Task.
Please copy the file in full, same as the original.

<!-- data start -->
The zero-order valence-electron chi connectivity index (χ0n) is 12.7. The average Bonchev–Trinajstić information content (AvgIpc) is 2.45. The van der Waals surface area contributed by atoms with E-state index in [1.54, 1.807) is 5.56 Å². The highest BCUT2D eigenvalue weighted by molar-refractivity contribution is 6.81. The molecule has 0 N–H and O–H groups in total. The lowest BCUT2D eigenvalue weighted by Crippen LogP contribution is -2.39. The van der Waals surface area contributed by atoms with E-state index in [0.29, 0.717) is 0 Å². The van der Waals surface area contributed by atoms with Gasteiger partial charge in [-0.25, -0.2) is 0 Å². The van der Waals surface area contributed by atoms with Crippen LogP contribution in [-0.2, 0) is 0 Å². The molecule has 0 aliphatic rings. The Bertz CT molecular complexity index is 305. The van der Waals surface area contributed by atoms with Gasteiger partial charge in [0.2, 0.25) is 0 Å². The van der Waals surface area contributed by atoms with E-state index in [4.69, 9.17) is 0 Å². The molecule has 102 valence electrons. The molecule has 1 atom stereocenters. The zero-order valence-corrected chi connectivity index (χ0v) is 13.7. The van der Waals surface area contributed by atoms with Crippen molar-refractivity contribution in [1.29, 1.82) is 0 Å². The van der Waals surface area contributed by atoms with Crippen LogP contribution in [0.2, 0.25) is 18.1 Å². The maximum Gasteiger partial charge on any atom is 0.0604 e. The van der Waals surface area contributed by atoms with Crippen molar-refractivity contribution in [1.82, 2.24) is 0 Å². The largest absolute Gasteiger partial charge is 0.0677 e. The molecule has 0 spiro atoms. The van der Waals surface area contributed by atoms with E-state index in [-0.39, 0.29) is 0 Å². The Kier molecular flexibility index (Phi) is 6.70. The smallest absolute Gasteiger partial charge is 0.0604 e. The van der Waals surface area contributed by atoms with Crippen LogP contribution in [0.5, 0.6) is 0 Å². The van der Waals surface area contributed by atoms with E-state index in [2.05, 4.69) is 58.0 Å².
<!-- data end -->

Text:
The zero-order valence-electron chi connectivity index (χ0n) is 12.7. The average Bonchev–Trinajstić information content (AvgIpc) is 2.45. The van der Waals surface area contributed by atoms with E-state index in [1.54, 1.807) is 5.56 Å². The highest BCUT2D eigenvalue weighted by molar-refractivity contribution is 6.81. The molecule has 0 N–H and O–H groups in total. The lowest BCUT2D eigenvalue weighted by Crippen LogP contribution is -2.39. The van der Waals surface area contributed by atoms with E-state index in [0.29, 0.717) is 0 Å². The van der Waals surface area contributed by atoms with Gasteiger partial charge in [-0.25, -0.2) is 0 Å². The van der Waals surface area contributed by atoms with Crippen LogP contribution in [-0.2, 0) is 0 Å². The molecule has 0 aliphatic rings. The Bertz CT molecular complexity index is 305. The van der Waals surface area contributed by atoms with Gasteiger partial charge in [0.2, 0.25) is 0 Å². The van der Waals surface area contributed by atoms with E-state index in [4.69, 9.17) is 0 Å². The molecule has 102 valence electrons. The molecule has 1 atom stereocenters. The zero-order valence-corrected chi connectivity index (χ0v) is 13.7. The van der Waals surface area contributed by atoms with Crippen molar-refractivity contribution in [1.29, 1.82) is 0 Å². The van der Waals surface area contributed by atoms with Crippen LogP contribution in [0.2, 0.25) is 18.1 Å². The maximum Gasteiger partial charge on any atom is 0.0604 e. The van der Waals surface area contributed by atoms with Crippen molar-refractivity contribution in [1.82, 2.24) is 0 Å². The largest absolute Gasteiger partial charge is 0.0677 e. The molecule has 0 spiro atoms. The van der Waals surface area contributed by atoms with E-state index in [-0.39, 0.29) is 0 Å². The Kier molecular flexibility index (Phi) is 6.70. The smallest absolute Gasteiger partial charge is 0.0604 e. The van der Waals surface area contributed by atoms with Crippen LogP contribution in [0.5, 0.6) is 0 Å². The van der Waals surface area contributed by atoms with E-state index in [2.05, 4.69) is 58.0 Å².